The long-awaited experimental proof of extremely efficient terahertz high harmonics generation in graphene only succeeded with the help of a trick – the researchers used graphene that contains many free electrons, which come from the interaction of graphene with the substrate onto which it is deposited, as well as with the ambient air.
If these mobile electrons are excited by an oscillating electric field, they share their energy very quickly with the other electrons in graphene, which then react much like a heated fluid. From an electronic “liquid,” figuratively speaking, an electronic “vapor” forms within the graphene. The change from the “liquid” to the “vapor” phase occurs within trillionths of a second and causes particularly rapid and strong changes in the conductivity of graphene. This is the key effect leading to efficient frequency multiplication.
The scientists used electromagnetic pulses from the TELBE facility with frequencies between 300 and 680 gigahertz and converted them in the graphene into electromagnetic pulses with three, five and seven times the initial frequency, in short they “up-converted” them into the terahertz frequency range.
“The nonlinear coefficients describing the efficiency of the generation of this third, fifth and seventh harmonic frequency were exceptionally high,” explains Turchinovich. “Graphene is thus possibly the electronic material with the strongest nonlinearity known to date. The good agreement of the measured values with our thermodynamic model suggests that we will also be able to use it to predict the properties of ultrahigh-speed nanoelectronic devices made of graphene.”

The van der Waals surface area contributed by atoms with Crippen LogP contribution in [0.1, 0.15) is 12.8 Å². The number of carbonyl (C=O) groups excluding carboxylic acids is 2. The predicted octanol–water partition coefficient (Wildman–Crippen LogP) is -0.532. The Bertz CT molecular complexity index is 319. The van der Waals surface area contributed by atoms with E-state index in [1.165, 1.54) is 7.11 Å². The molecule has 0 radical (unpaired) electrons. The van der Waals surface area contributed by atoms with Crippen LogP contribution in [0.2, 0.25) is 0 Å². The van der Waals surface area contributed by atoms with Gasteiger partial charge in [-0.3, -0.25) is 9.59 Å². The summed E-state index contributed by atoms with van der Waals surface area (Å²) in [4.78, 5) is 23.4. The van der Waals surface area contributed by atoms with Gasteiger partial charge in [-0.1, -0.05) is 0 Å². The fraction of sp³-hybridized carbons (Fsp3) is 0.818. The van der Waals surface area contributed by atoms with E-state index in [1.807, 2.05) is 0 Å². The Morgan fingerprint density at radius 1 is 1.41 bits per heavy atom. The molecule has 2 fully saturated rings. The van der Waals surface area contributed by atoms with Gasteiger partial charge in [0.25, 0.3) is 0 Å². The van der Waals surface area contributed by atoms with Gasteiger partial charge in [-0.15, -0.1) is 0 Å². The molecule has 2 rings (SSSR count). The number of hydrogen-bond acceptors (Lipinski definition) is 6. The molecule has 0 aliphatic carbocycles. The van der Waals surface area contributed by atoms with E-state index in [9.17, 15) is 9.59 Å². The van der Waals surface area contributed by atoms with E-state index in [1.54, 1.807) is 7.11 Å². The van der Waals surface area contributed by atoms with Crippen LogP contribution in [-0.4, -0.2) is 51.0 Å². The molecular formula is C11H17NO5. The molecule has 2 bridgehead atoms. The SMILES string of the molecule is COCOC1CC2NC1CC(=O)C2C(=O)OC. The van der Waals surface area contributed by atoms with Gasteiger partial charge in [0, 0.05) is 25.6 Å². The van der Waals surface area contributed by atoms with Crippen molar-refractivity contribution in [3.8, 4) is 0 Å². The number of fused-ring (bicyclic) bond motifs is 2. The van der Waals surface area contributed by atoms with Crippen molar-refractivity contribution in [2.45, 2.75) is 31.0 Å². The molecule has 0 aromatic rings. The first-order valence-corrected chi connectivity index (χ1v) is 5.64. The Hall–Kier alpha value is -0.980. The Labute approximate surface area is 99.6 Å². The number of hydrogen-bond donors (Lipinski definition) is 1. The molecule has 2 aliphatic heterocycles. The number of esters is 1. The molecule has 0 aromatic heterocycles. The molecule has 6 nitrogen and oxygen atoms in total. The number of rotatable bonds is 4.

Prof. Mischa Bonn, Director of the MPI-P, who was also involved in this work, emphasizes: “Our discovery is groundbreaking. We have demonstrated that carbon-based electronics can operate extremely efficiently at ultrafast rates. Ultrafast hybrid components made of graphene and traditional semiconductors are also conceivable.”
The experiment was performed using the novel, superconducting-accelerator-based TELBE terahertz radiation source at the ELBE Center for High-Power Radiation Sources at the HZDR. Its hundred times higher pulse rate compared to typical laser-based terahertz sources made the measurement accuracy required for the investigation of graphene possible in the first place. A data processing method developed as part of the EU project EUCALL allows the researchers to actually use the measurement data taken with each of the 100,000 light pulses per second.
“For us there is no bad data,” says Gensch. “Since we can measure every single pulse, we gain orders of magnitude in measurement accuracy. In terms of measurement technology, we are at the limit of what is currently feasible.”